The glory days of beat-em-ups

Aside from beat-em-ups, we have a number of interesting shoot-em-ups, most notably Zero Wing and XMultiply. Also, puzzle games, such as Klax, Atari's polygonal 3D sci-fi racer, Stun Runner, Capcom's peerless action game, Strider, and many others.

As for the Famicom/NES, the results are a little less promising. Episode 48 covers the tail end of August 1989 and most of September. There were a lot of US only games in September, so we cover half this time and will pick up the rest in Episode 49.  At this time, there were really no US companies developig NES games, so instead we get treated with stuff from the UK (Rare and Zippo) and Australia (Beam Software.)

In terms of notable games, we mostly have two Japanese-developed ports of successful US computer games: Kemco's Uninvited and Pony Canyon's Ultima IV: Quest of the Avatar. Uninvited the third and final of the three Icom Simulation games released for the system. LIke Shadowgate, it is noted for its colorful, unfair, and frequent deaths.

Ultima IV: Quest for the Avatar was once a serious contender for "greatest RPG ever made." Today it feels like one of the better old school RPGS: better than Wizardry but still sort of tedious. The gimmick here is that instead of just killing everyone, you need to morally improve your character. This is mostly done by killing lots of monsters, but also by giving gold coins to beggars you meet in town.  Pony Canyon's port gives it a Dragon Quest inspired makeover.

On the flip side of the coin, we have a few US-only pieces of crap.  Hi-Tech's Hollywood Squares (developed by Rare) and LJN's Sesame Street ABC (from Rare associates Zippo Games.) Both are quickly knocked off pieces of crap that are best ignored, though Sesame Street is actually a little brazen in just how little content it gives you: a mere two minigames.

To reach the deepest depths of horrible game design we must turn to Beam's Bad Street Brawler. A port of a computer game released under several names, including (the Lou Reed inspired?) Street Hassle, BSB is game design at it's laziest. A tediously repetitive single-plane beat-em-up, BSB almost cruises by just on it's weirdness. Aside from the fact that the protagonist looks completely different in-game than he does  on the title screen and the between-level illustrations, BSB has trench coat clad flashers giving you powerups, and gorillas attacking you with bananas. Character designs have been radically altered from the computer version; what was originally a little old lady throwing a purse at you is now a very short circus strongman throwing dumbbells at you. Unfortunately, all this wackiness can't distract from the sheer monotony and frustration of the game.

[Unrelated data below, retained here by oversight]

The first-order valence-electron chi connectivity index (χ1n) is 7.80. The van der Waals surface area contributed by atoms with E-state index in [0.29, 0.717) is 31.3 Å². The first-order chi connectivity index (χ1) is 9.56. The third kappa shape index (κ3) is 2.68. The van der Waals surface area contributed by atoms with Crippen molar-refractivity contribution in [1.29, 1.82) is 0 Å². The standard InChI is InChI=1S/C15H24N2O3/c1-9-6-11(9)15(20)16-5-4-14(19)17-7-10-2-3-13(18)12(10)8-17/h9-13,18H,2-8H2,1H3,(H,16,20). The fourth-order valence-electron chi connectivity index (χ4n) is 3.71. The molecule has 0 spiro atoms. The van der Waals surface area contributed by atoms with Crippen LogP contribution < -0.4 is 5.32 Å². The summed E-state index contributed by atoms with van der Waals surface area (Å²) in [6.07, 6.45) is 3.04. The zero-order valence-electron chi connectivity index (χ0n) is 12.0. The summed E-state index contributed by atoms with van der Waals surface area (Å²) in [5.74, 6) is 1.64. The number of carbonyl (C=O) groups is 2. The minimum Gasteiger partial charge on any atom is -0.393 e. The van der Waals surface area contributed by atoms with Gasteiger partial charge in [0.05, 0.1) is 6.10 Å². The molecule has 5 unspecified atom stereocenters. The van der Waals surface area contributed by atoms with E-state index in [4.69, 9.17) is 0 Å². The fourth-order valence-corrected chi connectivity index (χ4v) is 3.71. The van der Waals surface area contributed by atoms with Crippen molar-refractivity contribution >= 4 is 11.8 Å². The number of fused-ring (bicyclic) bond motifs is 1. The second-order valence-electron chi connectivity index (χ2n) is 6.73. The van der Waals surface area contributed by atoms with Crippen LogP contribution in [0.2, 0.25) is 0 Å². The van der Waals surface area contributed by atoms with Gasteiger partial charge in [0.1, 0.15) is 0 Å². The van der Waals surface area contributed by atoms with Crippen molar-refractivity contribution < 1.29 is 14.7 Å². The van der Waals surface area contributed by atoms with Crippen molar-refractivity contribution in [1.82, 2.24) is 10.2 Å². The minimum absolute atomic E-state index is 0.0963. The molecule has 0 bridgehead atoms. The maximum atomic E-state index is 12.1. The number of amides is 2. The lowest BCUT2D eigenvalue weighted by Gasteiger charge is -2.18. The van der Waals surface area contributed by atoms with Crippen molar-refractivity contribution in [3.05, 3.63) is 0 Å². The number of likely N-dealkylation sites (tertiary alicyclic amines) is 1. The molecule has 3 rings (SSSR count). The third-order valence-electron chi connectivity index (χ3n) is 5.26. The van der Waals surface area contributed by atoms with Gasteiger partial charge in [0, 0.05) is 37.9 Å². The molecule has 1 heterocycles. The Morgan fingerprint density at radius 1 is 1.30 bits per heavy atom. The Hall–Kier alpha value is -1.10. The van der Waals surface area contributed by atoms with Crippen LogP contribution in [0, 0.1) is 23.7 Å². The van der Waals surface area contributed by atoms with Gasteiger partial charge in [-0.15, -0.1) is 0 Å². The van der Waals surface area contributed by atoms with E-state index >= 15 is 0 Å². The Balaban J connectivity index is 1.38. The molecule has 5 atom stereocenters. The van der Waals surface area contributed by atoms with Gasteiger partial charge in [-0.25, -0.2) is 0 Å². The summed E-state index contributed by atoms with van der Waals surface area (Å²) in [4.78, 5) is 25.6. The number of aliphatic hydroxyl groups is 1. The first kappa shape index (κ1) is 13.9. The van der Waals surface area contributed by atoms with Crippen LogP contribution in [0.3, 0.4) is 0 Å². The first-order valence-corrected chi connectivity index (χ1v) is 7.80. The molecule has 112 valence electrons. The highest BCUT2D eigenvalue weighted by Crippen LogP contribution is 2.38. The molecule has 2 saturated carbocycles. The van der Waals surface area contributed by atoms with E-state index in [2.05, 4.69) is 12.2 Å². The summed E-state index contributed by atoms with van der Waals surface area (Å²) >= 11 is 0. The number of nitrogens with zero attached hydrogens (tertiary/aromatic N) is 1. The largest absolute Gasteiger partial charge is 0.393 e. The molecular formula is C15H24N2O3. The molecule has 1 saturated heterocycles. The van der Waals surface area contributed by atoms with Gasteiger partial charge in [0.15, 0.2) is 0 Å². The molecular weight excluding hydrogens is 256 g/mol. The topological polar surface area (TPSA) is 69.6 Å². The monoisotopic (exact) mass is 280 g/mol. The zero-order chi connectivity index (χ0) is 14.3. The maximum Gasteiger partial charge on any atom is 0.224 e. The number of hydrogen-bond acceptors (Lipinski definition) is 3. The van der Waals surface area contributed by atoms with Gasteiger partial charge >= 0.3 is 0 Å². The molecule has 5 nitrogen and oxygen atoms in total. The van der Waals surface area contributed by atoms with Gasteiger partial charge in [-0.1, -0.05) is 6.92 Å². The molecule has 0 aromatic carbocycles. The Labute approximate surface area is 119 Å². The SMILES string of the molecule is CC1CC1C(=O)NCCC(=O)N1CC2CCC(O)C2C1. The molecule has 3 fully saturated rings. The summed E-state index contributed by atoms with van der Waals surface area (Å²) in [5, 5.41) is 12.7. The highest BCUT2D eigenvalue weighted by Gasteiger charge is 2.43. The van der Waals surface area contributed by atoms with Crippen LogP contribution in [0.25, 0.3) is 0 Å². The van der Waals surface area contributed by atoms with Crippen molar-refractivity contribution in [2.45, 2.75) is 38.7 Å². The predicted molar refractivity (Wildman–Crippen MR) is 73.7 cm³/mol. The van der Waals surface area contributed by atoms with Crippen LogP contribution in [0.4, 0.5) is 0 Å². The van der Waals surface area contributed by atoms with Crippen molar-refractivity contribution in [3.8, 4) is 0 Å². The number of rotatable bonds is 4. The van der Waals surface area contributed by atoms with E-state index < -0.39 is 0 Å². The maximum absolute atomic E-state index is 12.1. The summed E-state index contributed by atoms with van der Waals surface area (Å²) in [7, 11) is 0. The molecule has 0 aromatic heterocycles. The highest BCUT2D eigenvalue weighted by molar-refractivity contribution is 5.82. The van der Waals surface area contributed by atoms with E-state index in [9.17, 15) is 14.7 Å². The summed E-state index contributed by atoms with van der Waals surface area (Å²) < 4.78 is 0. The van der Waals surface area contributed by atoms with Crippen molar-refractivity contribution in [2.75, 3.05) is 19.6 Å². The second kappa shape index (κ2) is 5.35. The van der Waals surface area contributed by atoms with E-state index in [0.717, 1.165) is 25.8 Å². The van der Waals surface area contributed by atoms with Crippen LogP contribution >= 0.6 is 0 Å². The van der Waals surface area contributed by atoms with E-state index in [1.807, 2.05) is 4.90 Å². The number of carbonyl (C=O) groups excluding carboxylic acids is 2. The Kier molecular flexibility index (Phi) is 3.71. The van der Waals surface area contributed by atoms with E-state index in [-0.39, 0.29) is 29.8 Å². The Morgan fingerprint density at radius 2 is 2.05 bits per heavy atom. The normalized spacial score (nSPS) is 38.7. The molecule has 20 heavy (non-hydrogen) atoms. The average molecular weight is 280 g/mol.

The rest:

American Dream

Japanese game design at its wackiest.  Another game in Coconut's Pachio-kun series, American Dream dispenses with pachinko entirely and instead gives you an pseudo-RPG where you conquer New York by playing slot machines. (gambling tip: slot machines are for old ladies and scrubs. Don't play slots.) American Dream finds itself in the unfortunate category of games that are both apeshit crazy and boring as hell. Hardcore Gaming 101 covered this one a few years ago.

Gekitou Pro Wrestling!!/Tecmo Wrestling

Tecmo had some very popular sports series, such as Tecmo Bowl, but their wrestling game never took off.  Its most notable feature is the announcer doing nonstop commentary.

Marusa no Onna

A high quality Capcom adventure game, based on the popular Juzo Itami movie, A Taxing Woman. Capcom would release another Itami related game later in 1989.